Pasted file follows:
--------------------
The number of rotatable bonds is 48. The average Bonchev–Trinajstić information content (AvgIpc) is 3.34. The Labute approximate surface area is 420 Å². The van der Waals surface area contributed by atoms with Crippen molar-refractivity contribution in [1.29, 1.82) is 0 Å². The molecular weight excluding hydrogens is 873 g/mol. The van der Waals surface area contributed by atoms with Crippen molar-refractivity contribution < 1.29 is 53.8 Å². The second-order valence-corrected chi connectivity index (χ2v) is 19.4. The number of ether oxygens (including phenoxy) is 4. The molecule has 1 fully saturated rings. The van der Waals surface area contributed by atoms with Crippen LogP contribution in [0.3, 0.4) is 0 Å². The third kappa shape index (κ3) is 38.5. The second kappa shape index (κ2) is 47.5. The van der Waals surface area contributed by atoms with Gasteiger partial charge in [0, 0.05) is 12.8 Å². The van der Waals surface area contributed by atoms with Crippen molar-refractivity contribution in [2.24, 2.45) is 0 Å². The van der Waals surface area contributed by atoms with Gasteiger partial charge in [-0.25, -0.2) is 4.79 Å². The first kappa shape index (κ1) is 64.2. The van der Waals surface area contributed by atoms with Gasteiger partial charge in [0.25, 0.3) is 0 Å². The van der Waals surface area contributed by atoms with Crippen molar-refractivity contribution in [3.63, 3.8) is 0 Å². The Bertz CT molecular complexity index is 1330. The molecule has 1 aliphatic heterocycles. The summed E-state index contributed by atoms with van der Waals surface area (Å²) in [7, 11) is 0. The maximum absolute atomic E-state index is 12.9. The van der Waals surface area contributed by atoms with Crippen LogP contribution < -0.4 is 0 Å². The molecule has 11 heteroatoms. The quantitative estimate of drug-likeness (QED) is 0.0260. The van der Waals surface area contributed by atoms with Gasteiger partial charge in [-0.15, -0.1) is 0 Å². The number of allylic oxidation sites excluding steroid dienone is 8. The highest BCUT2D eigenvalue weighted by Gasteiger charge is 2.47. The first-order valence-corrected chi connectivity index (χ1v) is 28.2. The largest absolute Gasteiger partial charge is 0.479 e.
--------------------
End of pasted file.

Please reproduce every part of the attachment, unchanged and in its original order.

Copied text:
The number of rotatable bonds is 48. The average Bonchev–Trinajstić information content (AvgIpc) is 3.34. The Labute approximate surface area is 420 Å². The van der Waals surface area contributed by atoms with Crippen molar-refractivity contribution in [1.29, 1.82) is 0 Å². The molecular weight excluding hydrogens is 873 g/mol. The van der Waals surface area contributed by atoms with Crippen molar-refractivity contribution < 1.29 is 53.8 Å². The second-order valence-corrected chi connectivity index (χ2v) is 19.4. The number of ether oxygens (including phenoxy) is 4. The molecule has 1 fully saturated rings. The van der Waals surface area contributed by atoms with Crippen LogP contribution in [0.3, 0.4) is 0 Å². The third kappa shape index (κ3) is 38.5. The second kappa shape index (κ2) is 47.5. The van der Waals surface area contributed by atoms with Gasteiger partial charge in [0, 0.05) is 12.8 Å². The van der Waals surface area contributed by atoms with Crippen molar-refractivity contribution in [2.24, 2.45) is 0 Å². The van der Waals surface area contributed by atoms with Gasteiger partial charge in [-0.25, -0.2) is 4.79 Å². The first kappa shape index (κ1) is 64.2. The van der Waals surface area contributed by atoms with Gasteiger partial charge in [0.25, 0.3) is 0 Å². The van der Waals surface area contributed by atoms with Crippen molar-refractivity contribution in [3.63, 3.8) is 0 Å². The Bertz CT molecular complexity index is 1330. The molecule has 1 aliphatic heterocycles. The summed E-state index contributed by atoms with van der Waals surface area (Å²) in [7, 11) is 0. The maximum absolute atomic E-state index is 12.9. The van der Waals surface area contributed by atoms with Crippen LogP contribution < -0.4 is 0 Å². The molecule has 11 heteroatoms. The quantitative estimate of drug-likeness (QED) is 0.0260. The van der Waals surface area contributed by atoms with Gasteiger partial charge in [-0.15, -0.1) is 0 Å². The number of allylic oxidation sites excluding steroid dienone is 8. The highest BCUT2D eigenvalue weighted by Gasteiger charge is 2.47. The first-order valence-corrected chi connectivity index (χ1v) is 28.2. The largest absolute Gasteiger partial charge is 0.479 e.